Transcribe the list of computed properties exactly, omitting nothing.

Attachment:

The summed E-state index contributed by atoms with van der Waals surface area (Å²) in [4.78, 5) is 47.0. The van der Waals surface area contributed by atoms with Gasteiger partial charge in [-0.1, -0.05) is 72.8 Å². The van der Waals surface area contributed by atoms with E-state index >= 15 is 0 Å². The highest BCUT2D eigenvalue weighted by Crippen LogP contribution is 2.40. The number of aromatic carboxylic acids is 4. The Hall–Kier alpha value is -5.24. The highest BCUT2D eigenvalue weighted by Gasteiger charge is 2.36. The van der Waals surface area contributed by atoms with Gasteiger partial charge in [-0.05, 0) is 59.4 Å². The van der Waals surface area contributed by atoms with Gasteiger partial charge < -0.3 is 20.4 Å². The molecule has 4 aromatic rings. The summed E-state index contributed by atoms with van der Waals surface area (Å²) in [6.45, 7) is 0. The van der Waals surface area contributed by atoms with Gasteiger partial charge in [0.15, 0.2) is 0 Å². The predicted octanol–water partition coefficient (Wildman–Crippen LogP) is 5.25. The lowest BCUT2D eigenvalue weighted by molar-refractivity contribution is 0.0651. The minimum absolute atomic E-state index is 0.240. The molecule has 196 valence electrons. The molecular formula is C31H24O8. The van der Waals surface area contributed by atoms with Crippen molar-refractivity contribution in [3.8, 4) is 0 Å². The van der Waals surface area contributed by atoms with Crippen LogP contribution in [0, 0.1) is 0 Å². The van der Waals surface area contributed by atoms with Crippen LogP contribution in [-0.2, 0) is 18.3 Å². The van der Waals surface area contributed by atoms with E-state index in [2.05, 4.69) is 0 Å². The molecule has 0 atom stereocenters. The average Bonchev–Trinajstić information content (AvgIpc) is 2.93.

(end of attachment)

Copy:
The summed E-state index contributed by atoms with van der Waals surface area (Å²) in [4.78, 5) is 47.0. The van der Waals surface area contributed by atoms with Gasteiger partial charge in [-0.1, -0.05) is 72.8 Å². The van der Waals surface area contributed by atoms with E-state index >= 15 is 0 Å². The highest BCUT2D eigenvalue weighted by Crippen LogP contribution is 2.40. The number of aromatic carboxylic acids is 4. The Hall–Kier alpha value is -5.24. The highest BCUT2D eigenvalue weighted by Gasteiger charge is 2.36. The van der Waals surface area contributed by atoms with Gasteiger partial charge in [-0.05, 0) is 59.4 Å². The van der Waals surface area contributed by atoms with Gasteiger partial charge < -0.3 is 20.4 Å². The molecule has 4 aromatic rings. The summed E-state index contributed by atoms with van der Waals surface area (Å²) in [6.45, 7) is 0. The van der Waals surface area contributed by atoms with Gasteiger partial charge in [0.15, 0.2) is 0 Å². The predicted octanol–water partition coefficient (Wildman–Crippen LogP) is 5.25. The lowest BCUT2D eigenvalue weighted by molar-refractivity contribution is 0.0651. The minimum absolute atomic E-state index is 0.240. The molecule has 196 valence electrons. The molecular formula is C31H24O8. The van der Waals surface area contributed by atoms with Crippen molar-refractivity contribution in [3.8, 4) is 0 Å². The van der Waals surface area contributed by atoms with Crippen LogP contribution in [0, 0.1) is 0 Å². The van der Waals surface area contributed by atoms with Crippen LogP contribution in [-0.2, 0) is 18.3 Å². The van der Waals surface area contributed by atoms with E-state index in [2.05, 4.69) is 0 Å². The molecule has 0 atom stereocenters. The average Bonchev–Trinajstić information content (AvgIpc) is 2.93.